You cannot sit down to begin your budget until you know what things cost. And you must be honest with yourself about prices – do your research and do not guess. Include even the smallest expenses. “Miscellaneous” should not be your biggest category. There are many sources for most campaign products from TV ads to yard signs – shop around and use your consultants. Be a tough and informed negotiator and ask a lot of people how much they pay, but do not always buy the cheapest items. Uncoated paper yard signs in a rainy climate are cheap but a waste of money. So are autocalls that cost less then 5 cents but don’t calibrate for local phone company voicemail. You want to be inexpensive but not cheap. Remember – you’re spending to make a good impression on the voters – don’t blow it.
In addition to being frugal, there are a few other ways to stretch your campaign dollars that can help you make your budget more effective. For starters, replace money with time when you can. For example, ask volunteers to do your mailers – don’t pay for a mail house. Also, rent instead of buying when you can. A campaign owning things like a Xerox machine or computers does it no good the day after the election. One campaign I know of paid $5 for their tee-shirts, sold half of them to supporters for $10 each, and gave the rest away to student volunteers. Don’t be afraid to be financially creative – use credit cards and CDs just like you would in your personal finances, but remember there is an end date. Make sure you include a category for expenses that can be paid after the election and realize that you will get tons of late money if you are appearing victorious or even close. If your fundraisers have been accurate about when funds are going to come in and they say you will get money late, then spend early on persuasion that is planned rather than spending sloppy at the end.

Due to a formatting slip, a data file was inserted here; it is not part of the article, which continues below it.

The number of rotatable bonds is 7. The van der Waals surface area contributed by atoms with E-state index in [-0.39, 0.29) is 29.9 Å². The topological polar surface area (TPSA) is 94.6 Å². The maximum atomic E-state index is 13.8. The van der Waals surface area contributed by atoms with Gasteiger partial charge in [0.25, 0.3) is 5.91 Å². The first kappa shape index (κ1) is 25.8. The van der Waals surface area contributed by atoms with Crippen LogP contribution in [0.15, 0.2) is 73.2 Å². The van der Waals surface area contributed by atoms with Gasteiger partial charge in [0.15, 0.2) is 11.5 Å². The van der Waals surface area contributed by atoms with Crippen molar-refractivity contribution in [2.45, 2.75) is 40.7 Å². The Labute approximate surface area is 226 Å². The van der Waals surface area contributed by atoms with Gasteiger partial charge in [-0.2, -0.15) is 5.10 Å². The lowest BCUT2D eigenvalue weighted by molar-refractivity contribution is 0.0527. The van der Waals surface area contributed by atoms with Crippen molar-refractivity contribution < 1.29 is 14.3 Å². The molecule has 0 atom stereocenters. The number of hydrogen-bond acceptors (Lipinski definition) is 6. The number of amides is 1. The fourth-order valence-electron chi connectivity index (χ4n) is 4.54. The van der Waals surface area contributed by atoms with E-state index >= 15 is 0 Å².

If you really want to be like Sun Tzu, then once you have mastered your budget you should attempt to write down what you think your opponent’s budget will be. In many races, and particularly against incumbents when you know their past spending habits, you can accurately guess how and when they will spend. This information is on their FEC reports. If you are running against a challenger, then look at who their consultants are – even the good ones lapse into spending patters that you can figure out. If you know that your opponent is a big purchaser of silly chatchkies then you know that their campaign dollars are not going to go as far and that their fundraising totals really do not reflect how much voter contact they will be doing.
I still look at old budgets from winning campaigns I have worked on and I truly get transported back in time to those races – you can feel the flow of the campaign just by looking at the budget. Want to win your race? Create a budget, check it daily, negotiate for the best services and products and spend down to zero!